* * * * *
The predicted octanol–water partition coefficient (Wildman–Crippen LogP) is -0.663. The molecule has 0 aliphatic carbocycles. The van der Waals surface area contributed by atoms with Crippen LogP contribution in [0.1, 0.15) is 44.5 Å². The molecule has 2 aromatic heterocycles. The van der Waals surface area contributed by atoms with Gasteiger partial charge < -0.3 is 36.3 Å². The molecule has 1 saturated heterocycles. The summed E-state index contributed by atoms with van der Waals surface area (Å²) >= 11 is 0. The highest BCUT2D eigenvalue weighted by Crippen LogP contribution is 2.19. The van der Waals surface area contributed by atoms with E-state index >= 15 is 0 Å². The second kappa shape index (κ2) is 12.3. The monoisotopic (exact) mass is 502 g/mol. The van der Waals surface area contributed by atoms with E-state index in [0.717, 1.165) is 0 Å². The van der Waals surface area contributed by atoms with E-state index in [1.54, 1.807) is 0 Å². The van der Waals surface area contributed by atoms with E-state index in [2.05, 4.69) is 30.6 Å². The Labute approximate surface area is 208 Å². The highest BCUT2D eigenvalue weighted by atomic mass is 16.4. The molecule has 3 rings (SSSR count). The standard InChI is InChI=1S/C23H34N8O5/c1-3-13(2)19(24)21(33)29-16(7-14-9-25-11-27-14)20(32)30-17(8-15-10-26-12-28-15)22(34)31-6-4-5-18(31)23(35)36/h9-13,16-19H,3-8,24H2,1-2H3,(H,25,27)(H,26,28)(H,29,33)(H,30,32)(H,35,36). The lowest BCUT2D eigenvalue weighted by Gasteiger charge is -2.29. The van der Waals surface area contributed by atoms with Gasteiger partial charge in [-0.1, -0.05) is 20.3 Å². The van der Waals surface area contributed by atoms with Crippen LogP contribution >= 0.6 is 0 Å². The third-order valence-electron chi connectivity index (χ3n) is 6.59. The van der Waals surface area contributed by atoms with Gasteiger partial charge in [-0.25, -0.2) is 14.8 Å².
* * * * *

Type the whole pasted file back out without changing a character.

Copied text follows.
The predicted octanol–water partition coefficient (Wildman–Crippen LogP) is -0.663. The molecule has 0 aliphatic carbocycles. The van der Waals surface area contributed by atoms with Crippen LogP contribution in [0.1, 0.15) is 44.5 Å². The molecule has 2 aromatic heterocycles. The van der Waals surface area contributed by atoms with Gasteiger partial charge < -0.3 is 36.3 Å². The molecule has 1 saturated heterocycles. The summed E-state index contributed by atoms with van der Waals surface area (Å²) >= 11 is 0. The highest BCUT2D eigenvalue weighted by Crippen LogP contribution is 2.19. The van der Waals surface area contributed by atoms with E-state index >= 15 is 0 Å². The second kappa shape index (κ2) is 12.3. The monoisotopic (exact) mass is 502 g/mol. The van der Waals surface area contributed by atoms with E-state index in [0.717, 1.165) is 0 Å². The van der Waals surface area contributed by atoms with E-state index in [1.54, 1.807) is 0 Å². The van der Waals surface area contributed by atoms with E-state index in [2.05, 4.69) is 30.6 Å². The Labute approximate surface area is 208 Å². The highest BCUT2D eigenvalue weighted by atomic mass is 16.4. The molecule has 3 rings (SSSR count). The standard InChI is InChI=1S/C23H34N8O5/c1-3-13(2)19(24)21(33)29-16(7-14-9-25-11-27-14)20(32)30-17(8-15-10-26-12-28-15)22(34)31-6-4-5-18(31)23(35)36/h9-13,16-19H,3-8,24H2,1-2H3,(H,25,27)(H,26,28)(H,29,33)(H,30,32)(H,35,36). The lowest BCUT2D eigenvalue weighted by Gasteiger charge is -2.29. The van der Waals surface area contributed by atoms with Gasteiger partial charge in [-0.1, -0.05) is 20.3 Å². The van der Waals surface area contributed by atoms with Crippen LogP contribution >= 0.6 is 0 Å². The third-order valence-electron chi connectivity index (χ3n) is 6.59. The van der Waals surface area contributed by atoms with Gasteiger partial charge in [-0.25, -0.2) is 14.8 Å².